Addiction as spiritual emergency is different, since the spiritual component is often masked by the addiction itself or by the addict’s destructive tendencies. However, once we take into account Jung’s thoughts expressed above, the spiritual connection becomes clearer. This is supported by the reports of some alcoholics who describe their first experience of alcohol as containing a numinous character.

Grof (1993) suggests that the addict’s journey through and recovery is similar to a process of ego-death and rebirth. We can see this process by looking at the 12 steps of AA.

To begin with, the addict must recognize that he has hit bottom and is powerless in the face of his addiction, he has lost control of his personal and interpersonal lives and is unable to repair this on his own. The addict is then invited to turn over control to something greater than the personal self. When the addict becomes willing to surrender his will to a Higher Power, he has set out out on the path of transformation.

Next, with the guidance of a sponsor, the addict makes a “fearless and searching moral inventory.” In this step, the addict looks at his old way of being and lists out all the way in which it does not serve him and others. This part of the work focuses on blocks: fears, selfishness, dishonesty, etc. By making this old way of being conscious through self-reflection and through sharing it with another, the addict becomes willing to let go of this old way of being and to create room for something new. It is worth noting the similarity between this part of the healing process and Ken Wilber’s description of self-growth as a process where “the subject of one stage becomes the object of the subject of the next.”

It is possible that through the moral inventory, confession and willingness to let go of the old way of being the addict is now discovering a new way of being. In order to integrate the personality and to bring it more fully into this new way, the addict now engages in shadow work through the practice of making amends. Through this practice, the addict brings the light of consciousness to places that before remained hidden. It is important to note that the process of making amends is not about making apologies or seeking forgiveness; it is a process of admitting wrongs and accepting the consequences. In this way the recovering addict integrates those acts into wholeness.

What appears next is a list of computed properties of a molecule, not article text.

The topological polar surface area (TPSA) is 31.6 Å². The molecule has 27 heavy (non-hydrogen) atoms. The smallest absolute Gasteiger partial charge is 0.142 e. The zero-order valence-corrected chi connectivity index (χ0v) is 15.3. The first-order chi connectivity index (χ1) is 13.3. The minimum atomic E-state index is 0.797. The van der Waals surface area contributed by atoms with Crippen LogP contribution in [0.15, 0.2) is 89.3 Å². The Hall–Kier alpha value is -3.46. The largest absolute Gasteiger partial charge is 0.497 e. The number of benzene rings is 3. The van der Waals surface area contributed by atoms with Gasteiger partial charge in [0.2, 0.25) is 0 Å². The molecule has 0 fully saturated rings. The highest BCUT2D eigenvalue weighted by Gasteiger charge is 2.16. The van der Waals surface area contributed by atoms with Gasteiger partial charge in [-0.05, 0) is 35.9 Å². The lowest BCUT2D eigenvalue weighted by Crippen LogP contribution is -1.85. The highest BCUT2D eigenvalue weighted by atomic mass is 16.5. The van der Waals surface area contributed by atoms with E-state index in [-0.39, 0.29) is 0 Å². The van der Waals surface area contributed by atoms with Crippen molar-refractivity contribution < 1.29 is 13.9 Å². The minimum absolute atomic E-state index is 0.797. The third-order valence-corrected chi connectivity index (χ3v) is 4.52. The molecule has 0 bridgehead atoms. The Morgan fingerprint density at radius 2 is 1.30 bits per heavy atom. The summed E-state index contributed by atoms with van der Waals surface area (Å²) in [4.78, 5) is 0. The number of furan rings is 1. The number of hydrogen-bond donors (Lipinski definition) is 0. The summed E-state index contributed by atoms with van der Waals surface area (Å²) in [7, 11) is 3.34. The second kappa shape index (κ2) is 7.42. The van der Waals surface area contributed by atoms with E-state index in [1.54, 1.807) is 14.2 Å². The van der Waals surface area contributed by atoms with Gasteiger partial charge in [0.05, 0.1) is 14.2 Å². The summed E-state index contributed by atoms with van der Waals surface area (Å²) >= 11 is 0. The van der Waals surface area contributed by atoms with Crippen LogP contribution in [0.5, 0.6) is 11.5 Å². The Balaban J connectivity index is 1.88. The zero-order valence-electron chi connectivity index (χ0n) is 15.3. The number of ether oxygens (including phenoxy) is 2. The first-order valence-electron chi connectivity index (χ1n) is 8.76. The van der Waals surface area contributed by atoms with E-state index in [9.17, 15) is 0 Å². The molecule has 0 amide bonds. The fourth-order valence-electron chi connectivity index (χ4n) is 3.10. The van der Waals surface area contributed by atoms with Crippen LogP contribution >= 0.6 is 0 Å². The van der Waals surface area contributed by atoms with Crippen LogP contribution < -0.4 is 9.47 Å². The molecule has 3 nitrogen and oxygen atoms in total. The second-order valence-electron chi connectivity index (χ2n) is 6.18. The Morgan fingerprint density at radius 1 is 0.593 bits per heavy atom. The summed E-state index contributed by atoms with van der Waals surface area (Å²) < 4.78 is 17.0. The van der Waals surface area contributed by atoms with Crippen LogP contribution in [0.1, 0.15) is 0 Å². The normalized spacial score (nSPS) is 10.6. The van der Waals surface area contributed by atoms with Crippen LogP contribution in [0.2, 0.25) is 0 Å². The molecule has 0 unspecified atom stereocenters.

Once the process of integration comes to completion, the addict is ready to engage with the world from a place of freedom and security. He is now becoming established in a healthy way of being and is supported in it through community and by continuing the practices of moral inventory, making amends and meditation or prayer. And, like the mythical hero returning from his adventure, he now has something new to share with the world and is called to do so through a dedication to service.

Of course, this is not the path that every addict takes. Not even every addict that arrives at a 12 step program walks the entirety of this path. But for many, the spiritual component of 12 step work is crucial and for those, the work becomes more than recovery, it is a spiritual practice.

References
C. Grof & S. Grof (1993). Spiritual emergency: The understanding and treatment of transpersonal crises. In R. Walsh & F. Vaughn (Eds.), Paths beyond ego (pp. 137-44). New York: Tarcher Putnam.
C. Grof (1993). Addiction as spiritual emergency. In R. Walsh & F. Vaughn (Eds.), Paths beyond ego (pp. 144-6). New York: Tarcher Putnam.
Lukoff, D. (1985). The myths in mental illness. Journal os Transpersonal Psychology, 17 (2), 123-153.
Lukoff, D. (1988). Transpersonal perspectives on manic psychosis: Creative, visionary, and mystical states. Journal of Transpersonal Psychology, 20 (2).

Advertisements